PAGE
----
How clean is your house?


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According to a new report by Validity which surveyed over 1,200 CRM specialists, 76 per cent of businesses rate their customer relationship management (CRM) data quality as either “good” or “very good. Yet, according to the study 44 per cent estimated their company loses over 10 per cent of annual revenue due to poor data quality. Which seems something of a paradox.

Close to 20 years ago a programme in the UK called How Clean is Your House? regularly attracted 5.1 million viewers, an audience size very difficult to achieve today – clearly this was before the time of Netflix and Amazon; there was very little else on! The format was simple; hapless homeowners were visited by professional cleaning duo, Kim Woodburn and Aggie Mackensie, to be shown just how filthy their homes were. Bathrooms and kitchens were literally put under the microscope to show the germs and ground-in-grime that the eye couldn’t see. Nice.

However, this provides an interesting parallel with data. All too often businesses mistakenly believe that their data is accurate and up to date – but fail to realise that in actual fact over a third of it is wrong due to changes in circumstance such as moving house or sadly, customers passing away. This has become even more of an issue during the pandemic with the UK death rate having almost doubled. The study reinforces this with 79 per cent of respondents agreeing data decay has accelerated at an unprecedented rate because of Covid-19.

Maintaining high-quality data health remains a challenge for many businesses, so much so that the UK Government this month published an advice paper on data quality assessment.

The bottom line, as highlighted by this latest research, is that poor quality CRM data results in significant customer losses, sales deficits, and high employee turnover. Worryingly, data mismanagement was also found to lead to dubious internal practices, with 75 per cent of those surveyed admitting they often (33 per cent) or sometimes (42 per cent) fabricate data to tell the story they want decision-makers to hear.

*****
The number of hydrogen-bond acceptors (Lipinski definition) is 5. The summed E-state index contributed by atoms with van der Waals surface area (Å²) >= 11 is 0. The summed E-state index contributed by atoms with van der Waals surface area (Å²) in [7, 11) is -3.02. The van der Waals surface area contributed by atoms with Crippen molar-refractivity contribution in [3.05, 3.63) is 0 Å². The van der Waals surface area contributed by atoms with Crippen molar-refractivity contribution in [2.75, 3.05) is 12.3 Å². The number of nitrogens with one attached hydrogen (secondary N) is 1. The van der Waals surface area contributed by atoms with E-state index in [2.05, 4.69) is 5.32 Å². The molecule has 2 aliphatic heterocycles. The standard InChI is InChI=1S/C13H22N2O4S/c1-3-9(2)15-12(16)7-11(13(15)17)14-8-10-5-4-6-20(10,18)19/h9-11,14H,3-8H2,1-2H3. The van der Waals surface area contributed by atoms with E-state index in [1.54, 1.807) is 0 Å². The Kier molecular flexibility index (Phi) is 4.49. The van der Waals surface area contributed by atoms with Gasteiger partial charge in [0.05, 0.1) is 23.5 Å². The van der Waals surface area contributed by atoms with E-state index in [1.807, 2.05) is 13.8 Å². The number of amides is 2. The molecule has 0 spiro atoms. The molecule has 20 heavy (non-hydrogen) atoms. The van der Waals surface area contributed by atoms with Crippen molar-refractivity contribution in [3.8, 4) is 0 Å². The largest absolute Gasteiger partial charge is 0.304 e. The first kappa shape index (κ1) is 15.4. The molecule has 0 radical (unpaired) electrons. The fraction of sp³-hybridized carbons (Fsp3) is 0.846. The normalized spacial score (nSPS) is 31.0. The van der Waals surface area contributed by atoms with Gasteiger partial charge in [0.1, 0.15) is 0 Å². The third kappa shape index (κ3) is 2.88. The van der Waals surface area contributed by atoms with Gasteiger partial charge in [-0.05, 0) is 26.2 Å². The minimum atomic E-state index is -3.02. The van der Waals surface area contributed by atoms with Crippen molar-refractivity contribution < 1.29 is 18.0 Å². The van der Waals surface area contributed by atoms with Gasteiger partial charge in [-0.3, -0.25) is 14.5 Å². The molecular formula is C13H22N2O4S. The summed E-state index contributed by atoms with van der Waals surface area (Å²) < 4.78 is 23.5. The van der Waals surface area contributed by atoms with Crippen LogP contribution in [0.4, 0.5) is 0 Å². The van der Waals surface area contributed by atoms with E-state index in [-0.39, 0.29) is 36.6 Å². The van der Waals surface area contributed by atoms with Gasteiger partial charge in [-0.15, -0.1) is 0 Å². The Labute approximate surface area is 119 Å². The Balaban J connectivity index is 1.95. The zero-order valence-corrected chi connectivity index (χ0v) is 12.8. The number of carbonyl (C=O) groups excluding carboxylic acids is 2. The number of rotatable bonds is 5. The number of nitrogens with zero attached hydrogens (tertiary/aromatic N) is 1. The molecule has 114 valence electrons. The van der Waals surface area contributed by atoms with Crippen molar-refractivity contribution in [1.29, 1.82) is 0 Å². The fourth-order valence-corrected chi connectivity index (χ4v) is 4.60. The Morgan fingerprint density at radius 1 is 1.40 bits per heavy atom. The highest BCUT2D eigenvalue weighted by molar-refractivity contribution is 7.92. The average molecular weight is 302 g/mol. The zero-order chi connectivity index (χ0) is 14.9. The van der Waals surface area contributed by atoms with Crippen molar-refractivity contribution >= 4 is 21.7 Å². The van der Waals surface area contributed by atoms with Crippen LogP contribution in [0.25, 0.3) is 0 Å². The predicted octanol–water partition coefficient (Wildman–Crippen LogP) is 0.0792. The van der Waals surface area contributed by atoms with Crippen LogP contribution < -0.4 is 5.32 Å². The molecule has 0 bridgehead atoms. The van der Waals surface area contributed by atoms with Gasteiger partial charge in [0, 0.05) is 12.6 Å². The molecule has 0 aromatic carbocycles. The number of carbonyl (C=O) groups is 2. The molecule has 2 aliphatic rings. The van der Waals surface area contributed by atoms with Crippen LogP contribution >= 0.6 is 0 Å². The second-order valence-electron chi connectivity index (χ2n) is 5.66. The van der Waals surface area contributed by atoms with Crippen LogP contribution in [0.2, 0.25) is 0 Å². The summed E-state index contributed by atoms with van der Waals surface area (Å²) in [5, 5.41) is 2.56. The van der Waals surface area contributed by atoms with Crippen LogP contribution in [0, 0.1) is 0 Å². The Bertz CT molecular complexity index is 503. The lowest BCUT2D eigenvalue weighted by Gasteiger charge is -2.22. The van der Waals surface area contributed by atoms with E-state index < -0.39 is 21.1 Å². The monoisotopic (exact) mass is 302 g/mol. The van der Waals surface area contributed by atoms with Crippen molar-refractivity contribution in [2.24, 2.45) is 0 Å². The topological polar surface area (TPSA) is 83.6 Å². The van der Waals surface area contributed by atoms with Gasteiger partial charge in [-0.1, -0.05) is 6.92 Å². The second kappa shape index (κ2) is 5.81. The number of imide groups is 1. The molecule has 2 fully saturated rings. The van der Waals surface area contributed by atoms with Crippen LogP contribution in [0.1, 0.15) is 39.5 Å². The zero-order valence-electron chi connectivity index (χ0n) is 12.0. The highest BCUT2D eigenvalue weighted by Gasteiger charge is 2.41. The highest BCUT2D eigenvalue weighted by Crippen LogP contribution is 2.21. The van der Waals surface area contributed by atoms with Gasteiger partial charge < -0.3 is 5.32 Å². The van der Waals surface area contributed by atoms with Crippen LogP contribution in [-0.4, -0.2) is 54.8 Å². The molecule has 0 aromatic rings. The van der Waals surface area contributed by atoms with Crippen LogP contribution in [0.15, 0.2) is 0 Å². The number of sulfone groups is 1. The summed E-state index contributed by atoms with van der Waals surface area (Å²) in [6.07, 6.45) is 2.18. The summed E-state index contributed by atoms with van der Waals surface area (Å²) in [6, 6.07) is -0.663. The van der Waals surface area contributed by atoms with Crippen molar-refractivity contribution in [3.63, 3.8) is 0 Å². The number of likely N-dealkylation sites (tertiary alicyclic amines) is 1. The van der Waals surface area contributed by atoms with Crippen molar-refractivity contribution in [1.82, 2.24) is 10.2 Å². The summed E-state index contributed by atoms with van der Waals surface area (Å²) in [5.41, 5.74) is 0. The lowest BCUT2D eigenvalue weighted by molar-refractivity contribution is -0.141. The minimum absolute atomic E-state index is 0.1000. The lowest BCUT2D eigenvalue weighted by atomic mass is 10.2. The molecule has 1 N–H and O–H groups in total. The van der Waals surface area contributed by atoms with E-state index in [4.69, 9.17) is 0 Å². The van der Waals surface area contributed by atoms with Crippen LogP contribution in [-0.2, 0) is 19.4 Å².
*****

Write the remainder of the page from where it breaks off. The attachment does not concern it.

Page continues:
The impact extends to employees too. CRM users are at their breaking point, with 64 per cent saying they would consider leaving their current role if additional resources were not allocated to a CRM data quality plan.

Luckily, there’s light at the end of the tunnel – companies are planning to address these issues with increased budgets and full-time staff. This year, 57 per cent expect their company to increase data management budgets, while 56 per cent of those who do not currently have full-time employee(s) dedicated to CRM data quality have active plans to make hires in the next six months.

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However, the solution does not necessarily lie in more resource. There are also technological options available. Traditionally, to clean data stored within CRM involves manually extracting data to be processed and then reloading the results back in – this is slow, resource heavy and presents risks throughout the process. However, this can now be automated – matching consumer records to multiple data sets to identify where someone has moved or died. Flows can be activated manually or as a scheduled event, which is seamless, compliant, and secure; with all data contained within the CRM environment making it quick, cost effective and secure. A win-win for those companies that are seeing revenue pour out the door due to poor data quality!


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